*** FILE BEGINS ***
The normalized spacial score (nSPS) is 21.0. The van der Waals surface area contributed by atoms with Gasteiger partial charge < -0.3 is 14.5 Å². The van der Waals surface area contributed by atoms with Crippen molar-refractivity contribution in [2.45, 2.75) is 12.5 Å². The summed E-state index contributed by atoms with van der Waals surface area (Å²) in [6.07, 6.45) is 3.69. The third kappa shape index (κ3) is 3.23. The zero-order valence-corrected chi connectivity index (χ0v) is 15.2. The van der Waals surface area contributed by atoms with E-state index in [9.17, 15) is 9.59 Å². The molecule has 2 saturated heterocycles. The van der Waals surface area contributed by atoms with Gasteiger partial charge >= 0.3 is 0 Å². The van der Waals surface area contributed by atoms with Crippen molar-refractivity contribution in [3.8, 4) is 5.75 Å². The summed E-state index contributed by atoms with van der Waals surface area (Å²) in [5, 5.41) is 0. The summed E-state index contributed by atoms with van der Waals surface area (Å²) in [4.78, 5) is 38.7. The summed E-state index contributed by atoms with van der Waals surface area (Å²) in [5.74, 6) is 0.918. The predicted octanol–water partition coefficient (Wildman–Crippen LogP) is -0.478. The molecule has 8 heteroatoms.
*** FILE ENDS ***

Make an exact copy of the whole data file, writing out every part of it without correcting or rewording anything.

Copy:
The normalized spacial score (nSPS) is 21.0. The van der Waals surface area contributed by atoms with Gasteiger partial charge < -0.3 is 14.5 Å². The van der Waals surface area contributed by atoms with Crippen molar-refractivity contribution in [2.45, 2.75) is 12.5 Å². The summed E-state index contributed by atoms with van der Waals surface area (Å²) in [6.07, 6.45) is 3.69. The third kappa shape index (κ3) is 3.23. The zero-order valence-corrected chi connectivity index (χ0v) is 15.2. The van der Waals surface area contributed by atoms with E-state index in [9.17, 15) is 9.59 Å². The molecule has 2 saturated heterocycles. The van der Waals surface area contributed by atoms with Gasteiger partial charge >= 0.3 is 0 Å². The van der Waals surface area contributed by atoms with Crippen molar-refractivity contribution in [3.8, 4) is 5.75 Å². The summed E-state index contributed by atoms with van der Waals surface area (Å²) in [5, 5.41) is 0. The summed E-state index contributed by atoms with van der Waals surface area (Å²) in [4.78, 5) is 38.7. The summed E-state index contributed by atoms with van der Waals surface area (Å²) in [5.74, 6) is 0.918. The predicted octanol–water partition coefficient (Wildman–Crippen LogP) is -0.478. The molecule has 8 heteroatoms.